Learn how to start pitching music and getting featured on the big music blogs to get more fans, followers, and concert purchasers!

Do you research before you choose a music blog. Every music blog is going to be as picky and creative as you are.

Become a reader of the blog you want to be featured on and get a feel for the flow of their style. Send a personal email with a piece of digital work that has done well, and take it from there.

Don’t be afraid to be personal and relaxed when you are promoting your work online. Being approachable and having a personal story or two pulls the heartstrings while you are pulling the guitar strings.

And isn’t that what good music is all about anyway?

Learn From Industry Pioneers

There are a number of ways of how to promote your music and make money in doing so. Yes, you want to promote your artistic talents and creativity, but you are doing that so you can make money.

Dave Kusek is an American pioneer in music marketing. He’s authored The Future of Music, is a former music executive, and now teaches artists on how to be lucrative and creative at the same time. It was him that said you can have a lot of followers, but, “you can’t eat a tweet.”

Kusek serves as just one of many iconic examples that a combination of old school methods and social media marketing is the best formula when you are learning how to promote your music. Use these tips, and learn how to avoid the 5 music PR mistakes musicians make and start creating and earning with your talents today.

A Guide to Email Campaigns For Your New Music

A Guide to Email Campaigns For Your New Music

Email is undoubtedly one of the most powerful marketing tools today. That is because most people check their email inbox each day, probably multiple times, and so you’re more likely to reach out and connect with your fans through this medium. Whether you’re promoting your new album or your upcoming gigs, you can easily do so via emails. That being said, the tricky part is getting your fans to open your emails and take action in the first place. This article will give you a few tips to ensure that you will get the most out of your email marketing.

1. Find the “Best Time” For You

The “best time” or the most effective time to send out emails varies across industries and markets. When it comes to business emails, people are more likely to check their emails during weekday mornings, particularly while commuting to work. The bottom line is that the best time differs for everyone. You may find that some of your fans respond well before bedtime while others are more engaged in the morning right after they wake up. What you should do is conduct A/B testing to explore different send times. Once you find the best time to connect with your fans, then that is the schedule that you should consistently stick with.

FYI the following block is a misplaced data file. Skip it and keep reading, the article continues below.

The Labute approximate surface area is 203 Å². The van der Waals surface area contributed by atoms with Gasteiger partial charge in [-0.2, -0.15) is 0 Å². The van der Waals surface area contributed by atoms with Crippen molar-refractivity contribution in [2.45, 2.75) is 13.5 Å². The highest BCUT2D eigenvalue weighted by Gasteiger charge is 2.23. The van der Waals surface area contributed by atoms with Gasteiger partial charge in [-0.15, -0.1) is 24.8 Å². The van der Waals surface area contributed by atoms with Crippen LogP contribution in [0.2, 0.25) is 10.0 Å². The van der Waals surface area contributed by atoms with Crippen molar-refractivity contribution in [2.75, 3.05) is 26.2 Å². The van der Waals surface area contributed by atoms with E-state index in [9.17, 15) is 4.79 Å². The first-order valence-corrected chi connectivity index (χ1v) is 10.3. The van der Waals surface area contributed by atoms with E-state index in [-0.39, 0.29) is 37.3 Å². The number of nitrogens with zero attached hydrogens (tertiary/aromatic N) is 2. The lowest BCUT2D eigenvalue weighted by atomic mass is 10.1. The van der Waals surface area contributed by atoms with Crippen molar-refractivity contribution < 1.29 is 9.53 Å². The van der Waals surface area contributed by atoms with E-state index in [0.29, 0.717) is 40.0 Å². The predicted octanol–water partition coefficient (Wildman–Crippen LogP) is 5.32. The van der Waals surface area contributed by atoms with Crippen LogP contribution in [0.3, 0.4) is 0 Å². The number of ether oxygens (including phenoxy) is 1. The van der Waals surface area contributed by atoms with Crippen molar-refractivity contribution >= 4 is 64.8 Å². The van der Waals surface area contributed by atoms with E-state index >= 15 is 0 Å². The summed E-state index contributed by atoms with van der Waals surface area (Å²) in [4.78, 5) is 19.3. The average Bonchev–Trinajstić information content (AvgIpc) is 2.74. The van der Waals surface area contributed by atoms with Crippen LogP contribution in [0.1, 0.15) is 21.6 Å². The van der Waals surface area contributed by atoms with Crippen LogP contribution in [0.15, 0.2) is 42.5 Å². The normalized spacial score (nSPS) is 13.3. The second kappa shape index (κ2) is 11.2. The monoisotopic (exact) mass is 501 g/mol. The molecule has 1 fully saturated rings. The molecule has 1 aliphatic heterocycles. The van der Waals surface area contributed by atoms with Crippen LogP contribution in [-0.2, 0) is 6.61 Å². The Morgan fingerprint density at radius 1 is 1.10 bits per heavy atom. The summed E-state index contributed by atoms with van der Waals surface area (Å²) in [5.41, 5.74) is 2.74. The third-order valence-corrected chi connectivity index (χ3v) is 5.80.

2. Expand Your Email List

It’s very important that you build your email list so that you can reach out to a wider audience. One simple way to do this is to get the attendee list from your ticketing partner. Then, you can go ahead and upload it into your email marketing platform.

3. Divide Up Your Audience

Sending out a typical email newsletter to everyone on your email list may not be enough to boost your email open rate. Instead, you should target smaller groups and send them personalized emails. For example, send show announcements to the fans that are interested in the relevant genre. You can also reach out to those who have been to past shows and who might potentially be interested in similar shows. This way, you get to target your fans’ unique interests. This, in turn, increases your open rate.

4. Showcase Personality

The messages that you put in your emails need to have personality. This means that you don’t want to bore your readers with a long, dull essay about why they should come to your show. Instead, showcase your personality through these emails so that your fans will get an idea of who you are. Also, you should use a casual tone with your fans to create a friendly connection.

5. Send Out Recaps

Remember to send out recaps of your shows within a day or a few days after each show. This will create excitement, and your audience will want to experience the shows for themselves if there’s another one coming! In your recaps, you should thank your fans for coming and include photos that link to either Facebook images or your Instagram account to create a greater social media buzz.

6. Attract Attention With the Subject Line

You can make it or break it just by the use of your subject lines. Instead of using all caps with excessive exclamation marks that can send your email to the spam folder, keep your subject lines gripping, precise, and fun to make sure that your fans will click through.

7. Make Use of the Preheader

Aside from the subject line, the next thing that your readers will see when viewing in an inbox is the preheader. This is where your fan really decides on whether or not to open your email. You can use your preheader to announce about the tickets being sold really fast. This is so that people will be urged to click through to see what they’re about to miss out on.